Using the revolutionary principles of Trotskyism as our compass, we can push these experiences further toward promoting self-organization against the labor movement and social movement bureaucracies, toward the perspective that we need to unify our struggles across workplaces, and movements like the fight for abortion rights with a perspective of workers hegemony. We can point out the importance of class independence and the need for a revolutionary organization to coordinate our struggles. We need to put forward these perspectives while challenging the prevailing perspective on the left, the idea that we need to subordinate ourselves to any bureaucracy, even a more progressive one, the idea that we can continue to rely on the Democratic Party, the idea that we should emphasize class-wide demands and subordinate the fight against oppression, or even the idea that we shouldn’t challenge the chauvinistic tendencies of the US labor movement.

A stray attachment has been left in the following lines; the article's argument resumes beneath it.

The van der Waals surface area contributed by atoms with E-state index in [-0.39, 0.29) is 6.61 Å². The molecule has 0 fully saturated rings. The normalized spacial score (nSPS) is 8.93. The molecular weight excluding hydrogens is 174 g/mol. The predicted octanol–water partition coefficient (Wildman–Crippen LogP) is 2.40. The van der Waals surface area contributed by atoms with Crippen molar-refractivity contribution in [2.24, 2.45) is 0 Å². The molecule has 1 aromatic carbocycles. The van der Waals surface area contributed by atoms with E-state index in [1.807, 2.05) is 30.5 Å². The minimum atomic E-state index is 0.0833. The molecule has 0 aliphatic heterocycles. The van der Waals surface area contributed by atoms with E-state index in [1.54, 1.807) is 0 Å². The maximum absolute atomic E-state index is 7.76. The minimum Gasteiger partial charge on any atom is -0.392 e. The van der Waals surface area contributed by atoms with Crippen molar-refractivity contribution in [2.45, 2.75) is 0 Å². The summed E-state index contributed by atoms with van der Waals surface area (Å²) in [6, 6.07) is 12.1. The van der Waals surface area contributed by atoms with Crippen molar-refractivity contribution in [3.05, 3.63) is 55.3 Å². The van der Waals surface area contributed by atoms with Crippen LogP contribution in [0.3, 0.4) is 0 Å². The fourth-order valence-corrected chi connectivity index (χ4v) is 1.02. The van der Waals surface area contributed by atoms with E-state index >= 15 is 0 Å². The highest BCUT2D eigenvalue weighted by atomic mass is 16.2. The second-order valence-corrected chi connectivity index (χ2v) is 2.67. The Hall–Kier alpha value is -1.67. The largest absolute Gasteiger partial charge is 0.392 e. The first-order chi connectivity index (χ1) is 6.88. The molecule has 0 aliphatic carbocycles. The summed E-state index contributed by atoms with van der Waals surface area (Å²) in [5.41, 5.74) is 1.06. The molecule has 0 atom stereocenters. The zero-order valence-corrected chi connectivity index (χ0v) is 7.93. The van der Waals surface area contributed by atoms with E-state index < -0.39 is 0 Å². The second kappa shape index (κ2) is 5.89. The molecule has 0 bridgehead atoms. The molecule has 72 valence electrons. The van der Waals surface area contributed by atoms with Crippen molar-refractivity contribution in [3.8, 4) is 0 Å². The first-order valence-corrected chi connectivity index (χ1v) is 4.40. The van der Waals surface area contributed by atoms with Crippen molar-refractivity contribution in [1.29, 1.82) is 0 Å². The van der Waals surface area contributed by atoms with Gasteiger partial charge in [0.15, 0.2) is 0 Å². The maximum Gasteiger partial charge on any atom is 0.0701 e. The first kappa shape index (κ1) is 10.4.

Clearly, the tradition we inherit from Trotskyism demands our engagement with key political questions. For a long time being a Trotskyist meant swimming vigorously against the current, but now as the capitalist crisis deepens, the weaknesses of reformist and bureaucratic leaderships can become an advantage to us and the door is open for us to play decisive roles in class struggle like the Minneapolis and Toledo strikes. 

We can do so by relying on the ideas and principles we’ve inherited due to decades of experiences in class struggle, as well as the programmatic clarity offered by the Marxist method, which Trotsky applied creatively and dialectically. It’s no wonder people like myself have found relevance and resonance in Trotsky’s ideas many decades after his death.